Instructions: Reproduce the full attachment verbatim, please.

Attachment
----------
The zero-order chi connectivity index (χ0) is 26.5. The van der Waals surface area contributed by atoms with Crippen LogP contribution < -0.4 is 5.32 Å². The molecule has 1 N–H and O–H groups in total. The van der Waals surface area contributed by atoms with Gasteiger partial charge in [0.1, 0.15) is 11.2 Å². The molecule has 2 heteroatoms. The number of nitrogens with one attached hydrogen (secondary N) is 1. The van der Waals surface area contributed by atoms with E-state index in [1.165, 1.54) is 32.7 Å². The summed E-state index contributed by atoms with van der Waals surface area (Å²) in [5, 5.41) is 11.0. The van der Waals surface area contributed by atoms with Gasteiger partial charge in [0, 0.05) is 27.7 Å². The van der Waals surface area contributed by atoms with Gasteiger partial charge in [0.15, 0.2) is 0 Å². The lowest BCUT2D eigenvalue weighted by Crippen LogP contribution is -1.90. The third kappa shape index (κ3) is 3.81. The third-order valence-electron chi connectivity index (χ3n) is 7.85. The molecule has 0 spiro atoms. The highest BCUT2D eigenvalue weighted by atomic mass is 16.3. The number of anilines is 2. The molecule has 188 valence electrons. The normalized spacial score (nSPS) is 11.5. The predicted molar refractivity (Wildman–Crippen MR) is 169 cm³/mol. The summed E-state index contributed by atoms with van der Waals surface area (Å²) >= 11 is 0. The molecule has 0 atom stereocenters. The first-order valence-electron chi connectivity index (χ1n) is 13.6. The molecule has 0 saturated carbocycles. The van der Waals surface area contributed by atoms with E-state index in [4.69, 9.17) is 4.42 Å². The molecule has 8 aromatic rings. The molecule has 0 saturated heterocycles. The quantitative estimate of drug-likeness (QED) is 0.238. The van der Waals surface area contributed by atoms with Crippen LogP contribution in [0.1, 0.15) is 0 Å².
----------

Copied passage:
The zero-order chi connectivity index (χ0) is 26.5. The van der Waals surface area contributed by atoms with Crippen LogP contribution < -0.4 is 5.32 Å². The molecule has 1 N–H and O–H groups in total. The van der Waals surface area contributed by atoms with Gasteiger partial charge in [0.1, 0.15) is 11.2 Å². The molecule has 2 heteroatoms. The number of nitrogens with one attached hydrogen (secondary N) is 1. The van der Waals surface area contributed by atoms with E-state index in [1.165, 1.54) is 32.7 Å². The summed E-state index contributed by atoms with van der Waals surface area (Å²) in [5, 5.41) is 11.0. The van der Waals surface area contributed by atoms with Gasteiger partial charge in [0, 0.05) is 27.7 Å². The van der Waals surface area contributed by atoms with Gasteiger partial charge in [0.15, 0.2) is 0 Å². The lowest BCUT2D eigenvalue weighted by Crippen LogP contribution is -1.90. The third kappa shape index (κ3) is 3.81. The third-order valence-electron chi connectivity index (χ3n) is 7.85. The molecule has 0 spiro atoms. The highest BCUT2D eigenvalue weighted by atomic mass is 16.3. The number of anilines is 2. The molecule has 188 valence electrons. The normalized spacial score (nSPS) is 11.5. The predicted molar refractivity (Wildman–Crippen MR) is 169 cm³/mol. The summed E-state index contributed by atoms with van der Waals surface area (Å²) >= 11 is 0. The molecule has 0 atom stereocenters. The first-order valence-electron chi connectivity index (χ1n) is 13.6. The molecule has 0 saturated carbocycles. The van der Waals surface area contributed by atoms with E-state index in [4.69, 9.17) is 4.42 Å². The molecule has 8 aromatic rings. The molecule has 0 saturated heterocycles. The quantitative estimate of drug-likeness (QED) is 0.238. The van der Waals surface area contributed by atoms with Crippen LogP contribution in [0.1, 0.15) is 0 Å².